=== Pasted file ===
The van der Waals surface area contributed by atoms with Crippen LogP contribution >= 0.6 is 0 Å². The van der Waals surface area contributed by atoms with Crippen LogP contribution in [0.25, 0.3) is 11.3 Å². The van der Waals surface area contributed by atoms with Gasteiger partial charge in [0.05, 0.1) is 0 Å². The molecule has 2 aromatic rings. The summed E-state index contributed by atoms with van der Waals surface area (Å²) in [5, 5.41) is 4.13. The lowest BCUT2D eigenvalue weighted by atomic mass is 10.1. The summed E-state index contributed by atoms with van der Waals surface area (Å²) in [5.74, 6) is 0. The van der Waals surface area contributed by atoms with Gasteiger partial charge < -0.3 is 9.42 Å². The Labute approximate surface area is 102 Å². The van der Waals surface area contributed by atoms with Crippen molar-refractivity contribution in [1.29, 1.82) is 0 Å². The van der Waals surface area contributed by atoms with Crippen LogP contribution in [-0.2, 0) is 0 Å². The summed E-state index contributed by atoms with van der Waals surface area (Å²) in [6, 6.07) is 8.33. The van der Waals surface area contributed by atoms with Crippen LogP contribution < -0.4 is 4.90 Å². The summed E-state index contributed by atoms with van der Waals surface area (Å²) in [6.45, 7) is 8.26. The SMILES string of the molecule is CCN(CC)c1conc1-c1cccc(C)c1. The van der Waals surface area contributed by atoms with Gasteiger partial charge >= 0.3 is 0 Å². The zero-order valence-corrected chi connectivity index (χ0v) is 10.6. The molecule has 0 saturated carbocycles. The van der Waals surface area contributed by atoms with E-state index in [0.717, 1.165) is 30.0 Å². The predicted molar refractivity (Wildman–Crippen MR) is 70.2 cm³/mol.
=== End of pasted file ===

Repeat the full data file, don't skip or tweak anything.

The van der Waals surface area contributed by atoms with Crippen LogP contribution >= 0.6 is 0 Å². The van der Waals surface area contributed by atoms with Crippen LogP contribution in [0.25, 0.3) is 11.3 Å². The van der Waals surface area contributed by atoms with Gasteiger partial charge in [0.05, 0.1) is 0 Å². The molecule has 2 aromatic rings. The summed E-state index contributed by atoms with van der Waals surface area (Å²) in [5, 5.41) is 4.13. The lowest BCUT2D eigenvalue weighted by atomic mass is 10.1. The summed E-state index contributed by atoms with van der Waals surface area (Å²) in [5.74, 6) is 0. The van der Waals surface area contributed by atoms with Gasteiger partial charge < -0.3 is 9.42 Å². The Labute approximate surface area is 102 Å². The van der Waals surface area contributed by atoms with Crippen molar-refractivity contribution in [1.29, 1.82) is 0 Å². The van der Waals surface area contributed by atoms with Crippen LogP contribution in [-0.2, 0) is 0 Å². The summed E-state index contributed by atoms with van der Waals surface area (Å²) in [6, 6.07) is 8.33. The van der Waals surface area contributed by atoms with Crippen LogP contribution < -0.4 is 4.90 Å². The summed E-state index contributed by atoms with van der Waals surface area (Å²) in [6.45, 7) is 8.26. The SMILES string of the molecule is CCN(CC)c1conc1-c1cccc(C)c1. The van der Waals surface area contributed by atoms with Gasteiger partial charge >= 0.3 is 0 Å². The zero-order valence-corrected chi connectivity index (χ0v) is 10.6. The molecule has 0 saturated carbocycles. The van der Waals surface area contributed by atoms with E-state index in [0.717, 1.165) is 30.0 Å². The predicted molar refractivity (Wildman–Crippen MR) is 70.2 cm³/mol.